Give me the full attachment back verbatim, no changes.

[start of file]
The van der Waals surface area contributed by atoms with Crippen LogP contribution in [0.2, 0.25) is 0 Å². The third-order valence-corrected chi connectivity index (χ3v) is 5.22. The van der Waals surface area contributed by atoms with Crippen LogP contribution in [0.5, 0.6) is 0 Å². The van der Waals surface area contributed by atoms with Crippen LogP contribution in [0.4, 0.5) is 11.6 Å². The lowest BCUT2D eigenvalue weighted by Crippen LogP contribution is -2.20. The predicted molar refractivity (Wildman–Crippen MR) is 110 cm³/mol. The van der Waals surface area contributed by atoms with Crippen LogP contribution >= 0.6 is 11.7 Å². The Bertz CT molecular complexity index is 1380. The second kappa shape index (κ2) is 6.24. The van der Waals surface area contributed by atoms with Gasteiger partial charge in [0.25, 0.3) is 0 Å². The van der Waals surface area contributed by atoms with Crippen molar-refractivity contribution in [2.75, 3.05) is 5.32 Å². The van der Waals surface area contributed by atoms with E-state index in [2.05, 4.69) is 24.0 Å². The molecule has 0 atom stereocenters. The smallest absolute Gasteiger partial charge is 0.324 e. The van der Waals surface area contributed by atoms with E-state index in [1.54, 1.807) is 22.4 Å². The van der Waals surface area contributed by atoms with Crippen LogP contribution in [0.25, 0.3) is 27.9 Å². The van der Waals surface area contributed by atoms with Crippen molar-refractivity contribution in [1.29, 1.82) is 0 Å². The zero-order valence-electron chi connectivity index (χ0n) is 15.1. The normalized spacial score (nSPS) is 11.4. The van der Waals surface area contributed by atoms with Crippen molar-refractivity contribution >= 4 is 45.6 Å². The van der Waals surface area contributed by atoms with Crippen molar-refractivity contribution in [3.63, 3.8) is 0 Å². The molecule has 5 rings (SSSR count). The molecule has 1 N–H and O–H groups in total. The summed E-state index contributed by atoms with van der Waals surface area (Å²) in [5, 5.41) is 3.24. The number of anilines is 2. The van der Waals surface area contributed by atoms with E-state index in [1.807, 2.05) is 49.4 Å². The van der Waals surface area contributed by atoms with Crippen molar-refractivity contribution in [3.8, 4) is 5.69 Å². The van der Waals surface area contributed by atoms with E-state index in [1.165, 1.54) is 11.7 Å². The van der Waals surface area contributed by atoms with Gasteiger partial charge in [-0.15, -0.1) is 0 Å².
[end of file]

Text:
The van der Waals surface area contributed by atoms with Crippen LogP contribution in [0.2, 0.25) is 0 Å². The third-order valence-corrected chi connectivity index (χ3v) is 5.22. The van der Waals surface area contributed by atoms with Crippen LogP contribution in [0.5, 0.6) is 0 Å². The van der Waals surface area contributed by atoms with Crippen LogP contribution in [0.4, 0.5) is 11.6 Å². The lowest BCUT2D eigenvalue weighted by Crippen LogP contribution is -2.20. The predicted molar refractivity (Wildman–Crippen MR) is 110 cm³/mol. The van der Waals surface area contributed by atoms with Crippen LogP contribution >= 0.6 is 11.7 Å². The Bertz CT molecular complexity index is 1380. The second kappa shape index (κ2) is 6.24. The van der Waals surface area contributed by atoms with Gasteiger partial charge in [0.25, 0.3) is 0 Å². The van der Waals surface area contributed by atoms with Crippen molar-refractivity contribution in [2.75, 3.05) is 5.32 Å². The van der Waals surface area contributed by atoms with E-state index in [2.05, 4.69) is 24.0 Å². The molecule has 0 atom stereocenters. The smallest absolute Gasteiger partial charge is 0.324 e. The van der Waals surface area contributed by atoms with E-state index in [1.54, 1.807) is 22.4 Å². The van der Waals surface area contributed by atoms with Crippen LogP contribution in [0.25, 0.3) is 27.9 Å². The van der Waals surface area contributed by atoms with Crippen molar-refractivity contribution in [1.29, 1.82) is 0 Å². The zero-order valence-electron chi connectivity index (χ0n) is 15.1. The normalized spacial score (nSPS) is 11.4. The van der Waals surface area contributed by atoms with Crippen molar-refractivity contribution >= 4 is 45.6 Å². The van der Waals surface area contributed by atoms with Crippen molar-refractivity contribution in [3.63, 3.8) is 0 Å². The molecule has 5 rings (SSSR count). The molecule has 1 N–H and O–H groups in total. The summed E-state index contributed by atoms with van der Waals surface area (Å²) in [5, 5.41) is 3.24. The number of anilines is 2. The van der Waals surface area contributed by atoms with E-state index in [1.807, 2.05) is 49.4 Å². The van der Waals surface area contributed by atoms with Crippen molar-refractivity contribution in [3.8, 4) is 5.69 Å². The van der Waals surface area contributed by atoms with E-state index in [1.165, 1.54) is 11.7 Å². The van der Waals surface area contributed by atoms with Gasteiger partial charge in [-0.15, -0.1) is 0 Å².